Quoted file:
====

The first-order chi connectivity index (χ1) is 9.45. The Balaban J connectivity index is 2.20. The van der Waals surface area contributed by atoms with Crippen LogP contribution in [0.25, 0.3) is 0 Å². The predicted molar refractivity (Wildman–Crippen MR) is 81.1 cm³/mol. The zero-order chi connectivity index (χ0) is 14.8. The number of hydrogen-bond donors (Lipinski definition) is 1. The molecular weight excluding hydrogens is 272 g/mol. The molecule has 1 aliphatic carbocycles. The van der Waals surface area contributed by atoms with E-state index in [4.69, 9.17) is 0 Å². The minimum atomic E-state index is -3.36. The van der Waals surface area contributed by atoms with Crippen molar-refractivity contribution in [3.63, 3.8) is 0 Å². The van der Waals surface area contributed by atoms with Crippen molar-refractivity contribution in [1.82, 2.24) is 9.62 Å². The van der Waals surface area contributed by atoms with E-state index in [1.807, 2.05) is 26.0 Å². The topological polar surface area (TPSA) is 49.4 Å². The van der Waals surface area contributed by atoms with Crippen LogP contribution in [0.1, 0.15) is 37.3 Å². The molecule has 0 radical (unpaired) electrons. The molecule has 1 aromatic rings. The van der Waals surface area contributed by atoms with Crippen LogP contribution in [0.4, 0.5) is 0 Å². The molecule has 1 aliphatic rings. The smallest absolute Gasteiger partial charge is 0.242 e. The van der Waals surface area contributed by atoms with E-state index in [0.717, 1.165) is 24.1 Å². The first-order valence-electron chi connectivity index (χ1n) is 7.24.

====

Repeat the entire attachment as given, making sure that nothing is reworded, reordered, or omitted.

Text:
The first-order chi connectivity index (χ1) is 9.45. The Balaban J connectivity index is 2.20. The van der Waals surface area contributed by atoms with Crippen LogP contribution in [0.25, 0.3) is 0 Å². The predicted molar refractivity (Wildman–Crippen MR) is 81.1 cm³/mol. The zero-order chi connectivity index (χ0) is 14.8. The number of hydrogen-bond donors (Lipinski definition) is 1. The molecular weight excluding hydrogens is 272 g/mol. The molecule has 1 aliphatic carbocycles. The van der Waals surface area contributed by atoms with E-state index in [4.69, 9.17) is 0 Å². The minimum atomic E-state index is -3.36. The van der Waals surface area contributed by atoms with Crippen molar-refractivity contribution in [3.63, 3.8) is 0 Å². The van der Waals surface area contributed by atoms with Crippen molar-refractivity contribution in [1.82, 2.24) is 9.62 Å². The van der Waals surface area contributed by atoms with E-state index in [1.807, 2.05) is 26.0 Å². The topological polar surface area (TPSA) is 49.4 Å². The van der Waals surface area contributed by atoms with Crippen LogP contribution in [0.1, 0.15) is 37.3 Å². The molecule has 0 radical (unpaired) electrons. The molecule has 1 aromatic rings. The van der Waals surface area contributed by atoms with Crippen LogP contribution in [0.4, 0.5) is 0 Å². The molecule has 1 aliphatic rings. The smallest absolute Gasteiger partial charge is 0.242 e. The van der Waals surface area contributed by atoms with E-state index in [0.717, 1.165) is 24.1 Å². The first-order valence-electron chi connectivity index (χ1n) is 7.24.